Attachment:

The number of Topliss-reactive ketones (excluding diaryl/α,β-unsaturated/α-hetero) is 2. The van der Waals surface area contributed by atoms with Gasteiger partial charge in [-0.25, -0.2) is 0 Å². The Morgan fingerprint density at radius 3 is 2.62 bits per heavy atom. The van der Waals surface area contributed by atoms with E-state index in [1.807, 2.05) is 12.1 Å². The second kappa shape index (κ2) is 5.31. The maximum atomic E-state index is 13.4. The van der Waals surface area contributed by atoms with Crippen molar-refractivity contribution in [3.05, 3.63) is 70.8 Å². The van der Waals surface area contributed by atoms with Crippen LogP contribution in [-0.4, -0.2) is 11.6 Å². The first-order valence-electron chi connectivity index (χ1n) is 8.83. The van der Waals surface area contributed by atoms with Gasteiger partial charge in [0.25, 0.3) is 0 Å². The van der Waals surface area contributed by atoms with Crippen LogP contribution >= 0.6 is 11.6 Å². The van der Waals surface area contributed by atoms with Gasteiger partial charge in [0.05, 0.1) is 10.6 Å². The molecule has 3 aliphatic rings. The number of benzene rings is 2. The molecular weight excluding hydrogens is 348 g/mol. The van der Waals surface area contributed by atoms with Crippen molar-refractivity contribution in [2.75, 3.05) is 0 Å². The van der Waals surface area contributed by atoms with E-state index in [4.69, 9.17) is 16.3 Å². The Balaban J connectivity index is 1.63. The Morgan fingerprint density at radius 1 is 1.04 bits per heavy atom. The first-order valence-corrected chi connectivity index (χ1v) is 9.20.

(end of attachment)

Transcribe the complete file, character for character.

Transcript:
The number of Topliss-reactive ketones (excluding diaryl/α,β-unsaturated/α-hetero) is 2. The van der Waals surface area contributed by atoms with Gasteiger partial charge in [-0.25, -0.2) is 0 Å². The Morgan fingerprint density at radius 3 is 2.62 bits per heavy atom. The van der Waals surface area contributed by atoms with E-state index in [1.807, 2.05) is 12.1 Å². The second kappa shape index (κ2) is 5.31. The maximum atomic E-state index is 13.4. The van der Waals surface area contributed by atoms with Crippen molar-refractivity contribution in [3.05, 3.63) is 70.8 Å². The van der Waals surface area contributed by atoms with Crippen LogP contribution in [-0.4, -0.2) is 11.6 Å². The first-order valence-electron chi connectivity index (χ1n) is 8.83. The van der Waals surface area contributed by atoms with Gasteiger partial charge in [0.25, 0.3) is 0 Å². The van der Waals surface area contributed by atoms with Crippen LogP contribution >= 0.6 is 11.6 Å². The van der Waals surface area contributed by atoms with Gasteiger partial charge in [0.05, 0.1) is 10.6 Å². The molecule has 3 aliphatic rings. The number of benzene rings is 2. The molecular weight excluding hydrogens is 348 g/mol. The van der Waals surface area contributed by atoms with Crippen molar-refractivity contribution in [2.75, 3.05) is 0 Å². The van der Waals surface area contributed by atoms with E-state index in [4.69, 9.17) is 16.3 Å². The Balaban J connectivity index is 1.63. The Morgan fingerprint density at radius 1 is 1.04 bits per heavy atom. The first-order valence-corrected chi connectivity index (χ1v) is 9.20.